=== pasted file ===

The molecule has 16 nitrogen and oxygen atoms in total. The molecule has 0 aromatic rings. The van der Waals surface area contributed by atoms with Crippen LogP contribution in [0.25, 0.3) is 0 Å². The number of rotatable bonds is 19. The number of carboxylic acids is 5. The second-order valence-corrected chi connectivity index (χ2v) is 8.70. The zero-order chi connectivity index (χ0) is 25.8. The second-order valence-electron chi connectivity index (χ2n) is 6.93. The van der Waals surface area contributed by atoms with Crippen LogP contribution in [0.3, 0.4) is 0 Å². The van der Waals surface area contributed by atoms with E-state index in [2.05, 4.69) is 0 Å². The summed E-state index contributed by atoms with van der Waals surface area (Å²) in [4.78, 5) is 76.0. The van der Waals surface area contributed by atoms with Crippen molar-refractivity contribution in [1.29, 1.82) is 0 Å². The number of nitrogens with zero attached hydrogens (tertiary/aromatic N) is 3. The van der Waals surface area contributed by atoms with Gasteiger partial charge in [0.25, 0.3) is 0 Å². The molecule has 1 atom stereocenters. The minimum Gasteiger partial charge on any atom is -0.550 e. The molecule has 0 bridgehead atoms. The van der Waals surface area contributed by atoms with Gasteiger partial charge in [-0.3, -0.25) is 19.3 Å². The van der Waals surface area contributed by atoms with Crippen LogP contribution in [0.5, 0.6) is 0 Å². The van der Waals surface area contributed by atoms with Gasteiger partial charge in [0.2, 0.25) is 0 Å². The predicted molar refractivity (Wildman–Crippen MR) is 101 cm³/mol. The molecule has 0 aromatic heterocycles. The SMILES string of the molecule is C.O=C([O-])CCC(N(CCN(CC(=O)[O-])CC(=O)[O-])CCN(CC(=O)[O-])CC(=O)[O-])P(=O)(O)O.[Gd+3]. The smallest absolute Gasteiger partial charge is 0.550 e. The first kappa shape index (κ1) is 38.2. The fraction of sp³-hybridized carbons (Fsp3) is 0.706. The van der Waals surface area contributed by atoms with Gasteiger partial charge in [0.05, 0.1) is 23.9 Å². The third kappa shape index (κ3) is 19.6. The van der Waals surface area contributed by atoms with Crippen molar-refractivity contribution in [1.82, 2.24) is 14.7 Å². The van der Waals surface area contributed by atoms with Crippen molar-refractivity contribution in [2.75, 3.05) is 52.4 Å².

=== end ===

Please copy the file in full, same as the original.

The molecule has 16 nitrogen and oxygen atoms in total. The molecule has 0 aromatic rings. The van der Waals surface area contributed by atoms with Crippen LogP contribution in [0.25, 0.3) is 0 Å². The number of rotatable bonds is 19. The number of carboxylic acids is 5. The second-order valence-corrected chi connectivity index (χ2v) is 8.70. The zero-order chi connectivity index (χ0) is 25.8. The second-order valence-electron chi connectivity index (χ2n) is 6.93. The van der Waals surface area contributed by atoms with Crippen LogP contribution in [0.3, 0.4) is 0 Å². The van der Waals surface area contributed by atoms with E-state index in [2.05, 4.69) is 0 Å². The summed E-state index contributed by atoms with van der Waals surface area (Å²) in [4.78, 5) is 76.0. The van der Waals surface area contributed by atoms with Crippen molar-refractivity contribution in [1.29, 1.82) is 0 Å². The number of nitrogens with zero attached hydrogens (tertiary/aromatic N) is 3. The van der Waals surface area contributed by atoms with Gasteiger partial charge in [0.25, 0.3) is 0 Å². The molecule has 1 atom stereocenters. The minimum Gasteiger partial charge on any atom is -0.550 e. The molecule has 0 bridgehead atoms. The van der Waals surface area contributed by atoms with Gasteiger partial charge in [-0.3, -0.25) is 19.3 Å². The van der Waals surface area contributed by atoms with Crippen LogP contribution in [0.5, 0.6) is 0 Å². The van der Waals surface area contributed by atoms with Gasteiger partial charge in [0.2, 0.25) is 0 Å². The predicted molar refractivity (Wildman–Crippen MR) is 101 cm³/mol. The molecule has 0 aromatic heterocycles. The SMILES string of the molecule is C.O=C([O-])CCC(N(CCN(CC(=O)[O-])CC(=O)[O-])CCN(CC(=O)[O-])CC(=O)[O-])P(=O)(O)O.[Gd+3]. The smallest absolute Gasteiger partial charge is 0.550 e. The first kappa shape index (κ1) is 38.2. The fraction of sp³-hybridized carbons (Fsp3) is 0.706. The van der Waals surface area contributed by atoms with Gasteiger partial charge in [0.05, 0.1) is 23.9 Å². The third kappa shape index (κ3) is 19.6. The van der Waals surface area contributed by atoms with Crippen molar-refractivity contribution in [1.82, 2.24) is 14.7 Å². The van der Waals surface area contributed by atoms with Crippen molar-refractivity contribution in [2.75, 3.05) is 52.4 Å².